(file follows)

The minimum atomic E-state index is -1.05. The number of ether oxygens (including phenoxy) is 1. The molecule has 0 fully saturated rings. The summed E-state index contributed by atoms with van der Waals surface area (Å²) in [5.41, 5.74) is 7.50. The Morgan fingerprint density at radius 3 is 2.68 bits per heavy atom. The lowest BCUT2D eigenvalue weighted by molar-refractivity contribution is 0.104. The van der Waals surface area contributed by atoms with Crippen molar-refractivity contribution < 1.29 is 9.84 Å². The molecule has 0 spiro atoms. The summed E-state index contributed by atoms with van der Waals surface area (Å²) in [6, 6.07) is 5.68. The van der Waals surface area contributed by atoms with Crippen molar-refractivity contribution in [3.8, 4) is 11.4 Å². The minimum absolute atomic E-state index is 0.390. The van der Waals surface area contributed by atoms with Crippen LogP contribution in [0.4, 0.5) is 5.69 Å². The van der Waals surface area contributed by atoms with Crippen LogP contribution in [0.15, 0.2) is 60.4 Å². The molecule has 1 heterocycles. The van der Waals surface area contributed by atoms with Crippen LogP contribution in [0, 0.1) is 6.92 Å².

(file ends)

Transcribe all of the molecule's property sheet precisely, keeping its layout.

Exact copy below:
The minimum atomic E-state index is -1.05. The number of ether oxygens (including phenoxy) is 1. The molecule has 0 fully saturated rings. The summed E-state index contributed by atoms with van der Waals surface area (Å²) in [5.41, 5.74) is 7.50. The Morgan fingerprint density at radius 3 is 2.68 bits per heavy atom. The lowest BCUT2D eigenvalue weighted by molar-refractivity contribution is 0.104. The van der Waals surface area contributed by atoms with Crippen molar-refractivity contribution < 1.29 is 9.84 Å². The molecule has 0 spiro atoms. The summed E-state index contributed by atoms with van der Waals surface area (Å²) in [6, 6.07) is 5.68. The van der Waals surface area contributed by atoms with Crippen molar-refractivity contribution in [3.8, 4) is 11.4 Å². The minimum absolute atomic E-state index is 0.390. The van der Waals surface area contributed by atoms with Crippen LogP contribution in [0.4, 0.5) is 5.69 Å². The van der Waals surface area contributed by atoms with Crippen LogP contribution in [0.15, 0.2) is 60.4 Å². The molecule has 1 heterocycles. The van der Waals surface area contributed by atoms with Crippen LogP contribution in [0, 0.1) is 6.92 Å².